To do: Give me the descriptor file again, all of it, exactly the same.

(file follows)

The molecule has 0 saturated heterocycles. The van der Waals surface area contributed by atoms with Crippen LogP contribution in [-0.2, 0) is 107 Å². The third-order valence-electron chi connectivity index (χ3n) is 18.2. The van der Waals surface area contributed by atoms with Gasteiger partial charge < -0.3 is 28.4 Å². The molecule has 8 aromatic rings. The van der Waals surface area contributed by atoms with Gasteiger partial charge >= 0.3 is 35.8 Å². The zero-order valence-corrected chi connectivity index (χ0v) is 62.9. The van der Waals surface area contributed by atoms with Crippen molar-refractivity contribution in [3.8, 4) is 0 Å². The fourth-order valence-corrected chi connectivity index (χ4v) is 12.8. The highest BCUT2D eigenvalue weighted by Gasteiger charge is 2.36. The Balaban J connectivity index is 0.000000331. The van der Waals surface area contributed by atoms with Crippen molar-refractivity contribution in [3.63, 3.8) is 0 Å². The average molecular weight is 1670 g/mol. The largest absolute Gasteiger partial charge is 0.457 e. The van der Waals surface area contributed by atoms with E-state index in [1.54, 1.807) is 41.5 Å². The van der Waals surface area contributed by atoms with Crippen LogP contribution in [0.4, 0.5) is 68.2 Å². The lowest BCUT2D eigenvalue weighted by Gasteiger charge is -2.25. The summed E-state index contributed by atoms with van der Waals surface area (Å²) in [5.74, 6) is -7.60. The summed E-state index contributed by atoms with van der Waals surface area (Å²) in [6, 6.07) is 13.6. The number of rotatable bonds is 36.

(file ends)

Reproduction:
The molecule has 0 saturated heterocycles. The van der Waals surface area contributed by atoms with Crippen LogP contribution in [-0.2, 0) is 107 Å². The third-order valence-electron chi connectivity index (χ3n) is 18.2. The van der Waals surface area contributed by atoms with Gasteiger partial charge < -0.3 is 28.4 Å². The molecule has 8 aromatic rings. The van der Waals surface area contributed by atoms with Gasteiger partial charge >= 0.3 is 35.8 Å². The zero-order valence-corrected chi connectivity index (χ0v) is 62.9. The van der Waals surface area contributed by atoms with Crippen molar-refractivity contribution in [3.8, 4) is 0 Å². The fourth-order valence-corrected chi connectivity index (χ4v) is 12.8. The highest BCUT2D eigenvalue weighted by Gasteiger charge is 2.36. The Balaban J connectivity index is 0.000000331. The van der Waals surface area contributed by atoms with Crippen molar-refractivity contribution in [3.63, 3.8) is 0 Å². The average molecular weight is 1670 g/mol. The largest absolute Gasteiger partial charge is 0.457 e. The van der Waals surface area contributed by atoms with E-state index in [1.54, 1.807) is 41.5 Å². The van der Waals surface area contributed by atoms with Crippen LogP contribution in [0.4, 0.5) is 68.2 Å². The lowest BCUT2D eigenvalue weighted by Gasteiger charge is -2.25. The summed E-state index contributed by atoms with van der Waals surface area (Å²) in [5.74, 6) is -7.60. The summed E-state index contributed by atoms with van der Waals surface area (Å²) in [6, 6.07) is 13.6. The number of rotatable bonds is 36.